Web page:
Back to the Field: Mating Bears and Damaged Cameras

Back to the Field: Mating Bears and Damaged Cameras

BearID in the field: 2022 – Part 1

For our 2022 field season we are planning to do some regular updates from the field. This will be the first in a series of posts, providing a behind the scenes look at how we collect our data and the incredible wildlife that we encounter along the way.

After a long winter processing camera trap footage, writing papers and lots and lots of emails we finally made it back to our primary field site in Da’naxda’xw Awaetlala territory. Flying out in April, we had a long list of tasks to accomplish for our two-week shift. The first priority; checking the cameras we left up over winter. The restraints our field season faced from the Covid-19 pandemic meant that we left cameras out over winter that typically would be collected in by the end of October. How bad could it be? Turns out, not great. An uncharacteristic amount of snow hit the west coast this winter, damaging six cameras. After removing the damaged ones, we set up 27 cameras at locations from previous years. Since then, the cameras have completed one full deployment. There were a limited number of cameras we couldn’t check in May due to road and river conditions but as of June, all cameras have been checked or updated.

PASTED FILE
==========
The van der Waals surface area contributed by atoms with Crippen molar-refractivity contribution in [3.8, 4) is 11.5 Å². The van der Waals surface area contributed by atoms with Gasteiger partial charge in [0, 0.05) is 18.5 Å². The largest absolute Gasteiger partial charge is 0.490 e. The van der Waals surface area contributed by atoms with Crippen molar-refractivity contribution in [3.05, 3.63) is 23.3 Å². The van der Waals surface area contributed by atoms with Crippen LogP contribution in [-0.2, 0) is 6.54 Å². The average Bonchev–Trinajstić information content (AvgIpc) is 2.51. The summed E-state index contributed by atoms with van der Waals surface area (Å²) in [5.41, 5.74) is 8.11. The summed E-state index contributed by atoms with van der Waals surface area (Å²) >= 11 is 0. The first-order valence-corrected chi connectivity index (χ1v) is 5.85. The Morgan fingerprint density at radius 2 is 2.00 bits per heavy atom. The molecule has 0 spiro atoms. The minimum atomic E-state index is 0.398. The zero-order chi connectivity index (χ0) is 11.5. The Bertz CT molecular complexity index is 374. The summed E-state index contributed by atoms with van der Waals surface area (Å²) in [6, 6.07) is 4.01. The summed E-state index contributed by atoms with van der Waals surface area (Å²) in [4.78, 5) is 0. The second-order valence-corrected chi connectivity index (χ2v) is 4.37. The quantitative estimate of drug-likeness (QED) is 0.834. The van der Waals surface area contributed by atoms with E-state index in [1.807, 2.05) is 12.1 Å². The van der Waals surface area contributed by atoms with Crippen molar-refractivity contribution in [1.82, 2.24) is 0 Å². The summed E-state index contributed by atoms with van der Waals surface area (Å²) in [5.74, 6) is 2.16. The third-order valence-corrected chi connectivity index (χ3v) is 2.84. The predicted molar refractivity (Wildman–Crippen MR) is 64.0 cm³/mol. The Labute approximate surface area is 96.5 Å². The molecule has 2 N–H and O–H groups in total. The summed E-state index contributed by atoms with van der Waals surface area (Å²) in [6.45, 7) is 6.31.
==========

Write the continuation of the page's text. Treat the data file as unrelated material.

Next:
BearID ecologist Melanie Clapham checks a camera trap set up on a bear viewing structure

This shift has included checking cameras, boat-based observations in the estuary and processing footage. We have observed lots of the same individuals that are already in our BearID database, as many of the same bears return to the same areas each year (their home range). Some of the camera trap locations were difficult to access due to breeding activity in the estuary, particularly a breeding trio comprised of two females and one male. While this made for interesting behavioural observations, getting on land during this time required careful planning.

A trio of courting grizzly bears that were observed during fieldwork. From left to right: adult female, adult male, adult female.

While we were here, we saw a known female F016 Flora, and her one-year-old female cub, feeding on a sea lion carcass. This is a rare occurrence for coastal grizzly bears and allowed us lots of observation time! Flora’s defensive behaviour of the carcass was instantly apparent, as we watched her bluff charge common ravens and other grizzly bears that tried to get a taste of the sealion. The pair stayed on the carcass for three full days, only moving off slightly to sleep or take a break from the blubber and meat.

An adult female grizzly bear (F016 Flora) feeds on a sealion carcass with her one-year-old cub.

We are looking forward to being back in the field in late July, hopeful to see some new individuals passing by the cameras and some familiar faces!

We are grateful to work in the territory of the Da’naxda’xw Awaetlala First Nation. Thank you to Knight Inlet Lodge for providing vital field support and logistics.